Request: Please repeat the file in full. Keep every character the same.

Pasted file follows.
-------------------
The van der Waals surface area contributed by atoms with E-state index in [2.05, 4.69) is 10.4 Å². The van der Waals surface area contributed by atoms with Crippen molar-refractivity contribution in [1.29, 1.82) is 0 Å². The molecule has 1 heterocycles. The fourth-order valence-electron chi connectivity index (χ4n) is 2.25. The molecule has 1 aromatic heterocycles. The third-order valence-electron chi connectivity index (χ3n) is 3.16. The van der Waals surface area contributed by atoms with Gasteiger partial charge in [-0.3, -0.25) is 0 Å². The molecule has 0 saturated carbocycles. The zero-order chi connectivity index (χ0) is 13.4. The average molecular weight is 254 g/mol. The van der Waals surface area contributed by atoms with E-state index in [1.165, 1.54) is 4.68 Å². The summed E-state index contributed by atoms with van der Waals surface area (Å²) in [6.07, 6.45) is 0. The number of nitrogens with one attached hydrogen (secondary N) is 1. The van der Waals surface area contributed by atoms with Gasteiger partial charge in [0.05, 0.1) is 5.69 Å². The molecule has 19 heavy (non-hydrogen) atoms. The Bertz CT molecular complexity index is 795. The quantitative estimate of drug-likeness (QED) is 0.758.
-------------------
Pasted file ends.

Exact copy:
The van der Waals surface area contributed by atoms with E-state index in [2.05, 4.69) is 10.4 Å². The van der Waals surface area contributed by atoms with Crippen molar-refractivity contribution in [1.29, 1.82) is 0 Å². The molecule has 1 heterocycles. The fourth-order valence-electron chi connectivity index (χ4n) is 2.25. The molecule has 1 aromatic heterocycles. The third-order valence-electron chi connectivity index (χ3n) is 3.16. The van der Waals surface area contributed by atoms with Gasteiger partial charge in [-0.3, -0.25) is 0 Å². The molecule has 0 saturated carbocycles. The zero-order chi connectivity index (χ0) is 13.4. The average molecular weight is 254 g/mol. The van der Waals surface area contributed by atoms with E-state index in [1.165, 1.54) is 4.68 Å². The summed E-state index contributed by atoms with van der Waals surface area (Å²) in [6.07, 6.45) is 0. The number of nitrogens with one attached hydrogen (secondary N) is 1. The van der Waals surface area contributed by atoms with Gasteiger partial charge in [0.05, 0.1) is 5.69 Å². The molecule has 19 heavy (non-hydrogen) atoms. The Bertz CT molecular complexity index is 795. The quantitative estimate of drug-likeness (QED) is 0.758.